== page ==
Education

5 Tips to Changing Your Major in College

5 Tips to Changing Your Major in College

Like many choices you make at the beginning of college, your major is something you might change your mind about. You’re in good company: Tons of students end up switching majors (even more than once!) at some point during their college careers. That doesn’t mean the decision’s any less daunting, of course. To help, we’ve put together a checklist of everything you should consider before you take the leap.

5 Tips to Changing Your Major in College
5 Tips to Changing Your Major in College

How sure is sure?

If you’re unhappy with your major, take some time to think critically about the specific things that are bumming you out. If the workload is more than you expected, study strategies and some good ol’ time management might solve your problem. But if you can’t stand the material itself, you could have a bigger issue on your hands. If you already have a change in mind, ask yourself if you’re drawn to the new major because you’re way m

Major requirements include both lower-division and upper-division courses. The requirements are determined by departments and programs, and will include at least 12 upper-division courses (48 units).
You must declare a major before you complete 90 units. Warning: If you don’t declare a major by the time you complete 90 units, you won’t be allowed to enroll in additional classes.

Read major descriptions in the General Catalog.
Talk with your college advisor.
Explore majors by speaking with department advisors.
Discuss career options with a Career Services counselor.
Read the Academic Senate policy on Majors (section A).

1
So, you decided you definitely want to change your major. Woohoo! The first step is to try to choose a new major, if you haven’t already. If you’re not entirely sure which major to pick, it’s time to get back to basics—things like working backwards from careers that interest you, thinking about your favorite activities, acknowledging your skills, talking to friends and professors in different departments, and even auditing a class or joining a related campus club to get a sense of what the program entails. You can also use your college’s career counseling center and career assessment tests to help you choose. Still need help? You’ll find a guide to choosing a major here.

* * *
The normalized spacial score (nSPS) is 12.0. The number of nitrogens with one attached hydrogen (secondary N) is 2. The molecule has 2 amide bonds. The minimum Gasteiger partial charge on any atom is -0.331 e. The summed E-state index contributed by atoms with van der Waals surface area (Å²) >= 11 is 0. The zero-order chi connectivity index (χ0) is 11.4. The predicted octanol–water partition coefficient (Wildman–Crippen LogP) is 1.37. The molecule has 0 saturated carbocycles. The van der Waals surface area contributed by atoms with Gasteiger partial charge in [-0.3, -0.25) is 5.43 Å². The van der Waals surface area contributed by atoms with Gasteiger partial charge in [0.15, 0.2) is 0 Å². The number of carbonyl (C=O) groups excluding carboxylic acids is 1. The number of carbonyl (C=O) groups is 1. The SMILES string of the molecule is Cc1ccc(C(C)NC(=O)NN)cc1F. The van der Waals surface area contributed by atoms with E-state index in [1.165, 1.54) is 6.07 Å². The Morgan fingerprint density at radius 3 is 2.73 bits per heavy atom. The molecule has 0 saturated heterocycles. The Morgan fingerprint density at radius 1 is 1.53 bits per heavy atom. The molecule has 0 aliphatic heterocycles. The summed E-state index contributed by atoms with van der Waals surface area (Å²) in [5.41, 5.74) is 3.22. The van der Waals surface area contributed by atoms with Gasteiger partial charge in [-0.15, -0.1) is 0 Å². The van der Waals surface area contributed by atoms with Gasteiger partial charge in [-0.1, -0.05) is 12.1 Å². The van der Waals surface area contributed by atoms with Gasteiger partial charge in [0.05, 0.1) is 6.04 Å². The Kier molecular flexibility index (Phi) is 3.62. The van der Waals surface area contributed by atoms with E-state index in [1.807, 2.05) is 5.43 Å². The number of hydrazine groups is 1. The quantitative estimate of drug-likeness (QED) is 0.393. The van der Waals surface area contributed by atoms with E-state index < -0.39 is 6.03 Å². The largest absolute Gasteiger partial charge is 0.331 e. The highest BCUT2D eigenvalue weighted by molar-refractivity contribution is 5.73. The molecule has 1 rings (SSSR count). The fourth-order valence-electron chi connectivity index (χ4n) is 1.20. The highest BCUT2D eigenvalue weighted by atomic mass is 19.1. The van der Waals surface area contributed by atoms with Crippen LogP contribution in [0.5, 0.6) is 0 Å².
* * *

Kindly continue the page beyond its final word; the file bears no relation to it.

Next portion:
Step 2
Now it’s time to consult your academic advisor. They are your biggest ally in figuring out everything you need to do and all the requirements you need to meet to switch majors. They’re also used to this process, so they can answer your questions and guide you through it. It would be great to consult an advisor from your intended major, but if you’re still not sure about what your new major will be, then you can just visit your current academic advisor.

Step 3
Next you need to make sure you meet the requirements for admission to your new major department, college, or school within the university. At many colleges, you’ll need to meet the same admission requirements as outside students who are seeking acceptance into the school. That means it’s possible that you may not be admitted to your new major—even though you’re already a student at the college—if your academic stats aren’t up to snuff. If that’s the case, you can discuss your options (like taking another semester or year to bring up your grades or earn pre-reqs) with your academic advisor.

Step 4
The final step is to submit the paperwork requesting a major change. The process to change your major will differ from college to college, but your application will probably need to be approved by the department chair and college dean of your new major. Again, your academic advisor will let you know how this process goes. (See? Told you they were your biggest ally!)

When should you change your major?
Basically, the sooner you can make the decision to change your major, the better. Your first two years of college will probably be all or mostly general education requirements, and they’re more likely to work for multiple major requirements, which is good. But the longer you wait/later you decide to change your major, the harder it can be, because you’ll be taking more specialized classes that may not apply to your new major. You may lose credits you’ve already earned if they’re not applicable to the major you’re changing into. And if you need to take additional required classes to fulfill your new major requirements, they could eat into your electives or, worse, you may have to pay for summer classes or more semesters of tuition. We’re talking time and money, people. To avoid this issue, CollegeTransfer.net recommends changing your major before you hit 60 college credits. If you have passed 60 credits, instead of changing your major, you may want to consider just adding a minor to your current major.

Regardless of why you choose to change your major, make sure you research it thoroughly and take your time. Weigh the pros and cons of the situation to decide if this is something you really want to do and if this is right for you.

One last important thing!
Never forget that your college major isn’t a career contract. You can go on to do lots of things with lots of majors. Even super specific majors like nursing or engineering won’t nail you down to those jobs forever. Your experience, skills, and interests end up being way more important in your future job search and career than your major. So don’t sweat it.

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